¶ 3 I. BACKGROUND

         ¶ 4 A. Trial

         ¶ 5 The evidence presented at trial showed on March 6, 2002, Cherie Gillson was murdered in the bedroom of her Eureka, Illinois, home. The victim had at least 45 discrete stab wounds in multiple locations, including her face, arms, legs, and stomach. A doctor testified, based on several of the wounds, "severe" force had been used. The victim's nine-year-old son was asleep in the basement at the time of the killing. The victim's son found his mother later in the morning and called for help. On March 7, 2002, the victim's neighbors informed the police they found a blue leather jacket, stained with blood and with dark hair caught in the zipper, in their yard. Defendant's father later identified the jacket as belonging to defendant.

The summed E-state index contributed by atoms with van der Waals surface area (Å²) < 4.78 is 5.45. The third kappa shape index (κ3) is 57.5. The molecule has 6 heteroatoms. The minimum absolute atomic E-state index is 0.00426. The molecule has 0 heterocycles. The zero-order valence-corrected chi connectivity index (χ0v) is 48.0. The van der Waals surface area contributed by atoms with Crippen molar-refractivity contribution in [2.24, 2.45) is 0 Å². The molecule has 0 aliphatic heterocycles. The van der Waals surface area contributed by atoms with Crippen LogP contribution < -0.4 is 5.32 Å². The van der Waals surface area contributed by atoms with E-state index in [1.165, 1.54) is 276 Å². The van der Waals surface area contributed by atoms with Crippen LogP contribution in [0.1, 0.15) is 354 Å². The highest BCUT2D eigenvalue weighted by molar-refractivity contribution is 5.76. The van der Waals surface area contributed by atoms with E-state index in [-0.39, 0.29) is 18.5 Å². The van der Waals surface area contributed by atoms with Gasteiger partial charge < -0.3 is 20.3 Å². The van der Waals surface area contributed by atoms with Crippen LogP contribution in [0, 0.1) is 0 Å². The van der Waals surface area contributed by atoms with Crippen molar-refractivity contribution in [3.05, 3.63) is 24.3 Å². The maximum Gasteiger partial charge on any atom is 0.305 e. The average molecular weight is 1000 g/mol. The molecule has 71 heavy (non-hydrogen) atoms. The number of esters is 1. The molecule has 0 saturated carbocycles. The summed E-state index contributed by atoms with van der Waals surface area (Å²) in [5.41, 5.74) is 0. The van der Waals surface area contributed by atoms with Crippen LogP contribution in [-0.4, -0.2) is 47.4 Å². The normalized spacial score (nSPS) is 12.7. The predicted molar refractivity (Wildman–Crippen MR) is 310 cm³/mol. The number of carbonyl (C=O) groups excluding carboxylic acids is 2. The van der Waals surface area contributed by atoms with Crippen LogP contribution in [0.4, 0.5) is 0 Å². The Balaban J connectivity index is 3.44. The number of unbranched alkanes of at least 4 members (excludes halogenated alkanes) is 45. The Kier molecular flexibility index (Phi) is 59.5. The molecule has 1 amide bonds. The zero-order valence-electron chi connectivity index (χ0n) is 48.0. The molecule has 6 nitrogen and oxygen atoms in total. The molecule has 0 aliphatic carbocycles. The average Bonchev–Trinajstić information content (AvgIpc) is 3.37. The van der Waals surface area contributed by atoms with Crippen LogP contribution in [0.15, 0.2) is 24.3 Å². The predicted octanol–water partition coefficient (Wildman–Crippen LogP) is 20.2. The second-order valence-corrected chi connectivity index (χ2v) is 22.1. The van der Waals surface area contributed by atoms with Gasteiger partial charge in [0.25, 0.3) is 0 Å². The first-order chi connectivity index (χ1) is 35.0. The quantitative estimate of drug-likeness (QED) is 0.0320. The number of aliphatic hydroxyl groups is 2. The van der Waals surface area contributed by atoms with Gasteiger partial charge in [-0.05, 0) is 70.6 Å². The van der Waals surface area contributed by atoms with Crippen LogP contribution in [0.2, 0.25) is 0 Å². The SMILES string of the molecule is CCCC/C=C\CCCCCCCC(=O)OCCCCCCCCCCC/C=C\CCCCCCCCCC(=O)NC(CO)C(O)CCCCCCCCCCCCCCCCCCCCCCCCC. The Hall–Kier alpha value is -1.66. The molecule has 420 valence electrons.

¶ 6 On March 17, 2002, the police recorded defendant's confessional statement. Defendant, then 17 years old, claimed he went into the victim's home to steal videotapes. Defendant stated he knew the victim, as she was a school bus monitor, and she had previously let him borrow videotapes. He thought he heard a sound coming from one of the bedrooms. He grabbed a knife from the victim's kitchen in case he was discovered. Defendant opened the door to the victim's room and stabbed her in the stomach when she walked toward the door. The victim hit defendant, which enraged him, and he continued to stab her. Defendant lay down next to the victim as she died. Defendant stated he held her and said, "Good-bye bitch." After he determined the victim was deceased, he went into the kitchen to wash his hands and proceeded to steal videotapes from her entertainment center. Defendant later said he did not know what he would have done if the victim's son had walked into the room. After defendant's confessional statement, the police conducted a search of his bedroom. The police found two videotapes, which matched the tapes defendant said he had taken from the victim's home. Defendant's fingerprints also matched the latent prints found on the victim's remaining videos.